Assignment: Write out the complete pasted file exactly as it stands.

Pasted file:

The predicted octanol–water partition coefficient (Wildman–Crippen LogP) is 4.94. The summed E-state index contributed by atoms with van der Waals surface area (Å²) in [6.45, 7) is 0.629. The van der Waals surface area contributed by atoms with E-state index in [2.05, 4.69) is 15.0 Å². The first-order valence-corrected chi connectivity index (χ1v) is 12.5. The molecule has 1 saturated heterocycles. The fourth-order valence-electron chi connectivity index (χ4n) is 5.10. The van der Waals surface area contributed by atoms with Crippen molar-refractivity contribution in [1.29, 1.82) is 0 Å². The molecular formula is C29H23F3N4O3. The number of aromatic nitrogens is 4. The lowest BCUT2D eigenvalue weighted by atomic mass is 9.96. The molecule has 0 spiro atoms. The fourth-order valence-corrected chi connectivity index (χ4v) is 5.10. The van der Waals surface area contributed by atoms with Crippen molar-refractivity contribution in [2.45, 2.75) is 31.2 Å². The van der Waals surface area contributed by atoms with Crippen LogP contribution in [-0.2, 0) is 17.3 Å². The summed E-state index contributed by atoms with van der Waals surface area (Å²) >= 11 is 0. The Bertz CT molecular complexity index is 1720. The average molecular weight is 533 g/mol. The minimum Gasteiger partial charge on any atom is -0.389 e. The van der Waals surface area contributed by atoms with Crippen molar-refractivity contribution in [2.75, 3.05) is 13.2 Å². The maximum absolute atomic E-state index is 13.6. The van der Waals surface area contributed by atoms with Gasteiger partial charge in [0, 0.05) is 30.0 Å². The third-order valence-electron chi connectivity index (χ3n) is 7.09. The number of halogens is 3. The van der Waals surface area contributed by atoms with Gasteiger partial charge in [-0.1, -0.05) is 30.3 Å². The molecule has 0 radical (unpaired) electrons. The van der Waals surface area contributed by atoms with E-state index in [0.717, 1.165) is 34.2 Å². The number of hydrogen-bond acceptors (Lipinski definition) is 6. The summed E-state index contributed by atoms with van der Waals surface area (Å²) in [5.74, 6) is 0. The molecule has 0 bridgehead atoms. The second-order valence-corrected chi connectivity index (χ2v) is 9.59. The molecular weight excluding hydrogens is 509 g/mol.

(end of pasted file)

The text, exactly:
The predicted octanol–water partition coefficient (Wildman–Crippen LogP) is 4.94. The summed E-state index contributed by atoms with van der Waals surface area (Å²) in [6.45, 7) is 0.629. The van der Waals surface area contributed by atoms with E-state index in [2.05, 4.69) is 15.0 Å². The first-order valence-corrected chi connectivity index (χ1v) is 12.5. The molecule has 1 saturated heterocycles. The fourth-order valence-electron chi connectivity index (χ4n) is 5.10. The van der Waals surface area contributed by atoms with Crippen molar-refractivity contribution in [1.29, 1.82) is 0 Å². The molecular formula is C29H23F3N4O3. The number of aromatic nitrogens is 4. The lowest BCUT2D eigenvalue weighted by atomic mass is 9.96. The molecule has 0 spiro atoms. The fourth-order valence-corrected chi connectivity index (χ4v) is 5.10. The van der Waals surface area contributed by atoms with Crippen molar-refractivity contribution in [2.45, 2.75) is 31.2 Å². The van der Waals surface area contributed by atoms with Crippen LogP contribution in [-0.2, 0) is 17.3 Å². The summed E-state index contributed by atoms with van der Waals surface area (Å²) >= 11 is 0. The Bertz CT molecular complexity index is 1720. The average molecular weight is 533 g/mol. The minimum Gasteiger partial charge on any atom is -0.389 e. The van der Waals surface area contributed by atoms with Crippen molar-refractivity contribution in [2.75, 3.05) is 13.2 Å². The maximum absolute atomic E-state index is 13.6. The van der Waals surface area contributed by atoms with Gasteiger partial charge in [0, 0.05) is 30.0 Å². The third-order valence-electron chi connectivity index (χ3n) is 7.09. The number of halogens is 3. The van der Waals surface area contributed by atoms with Gasteiger partial charge in [-0.1, -0.05) is 30.3 Å². The molecule has 0 radical (unpaired) electrons. The van der Waals surface area contributed by atoms with E-state index in [0.717, 1.165) is 34.2 Å². The number of hydrogen-bond acceptors (Lipinski definition) is 6. The summed E-state index contributed by atoms with van der Waals surface area (Å²) in [5.74, 6) is 0. The molecule has 0 bridgehead atoms. The second-order valence-corrected chi connectivity index (χ2v) is 9.59. The molecular weight excluding hydrogens is 509 g/mol.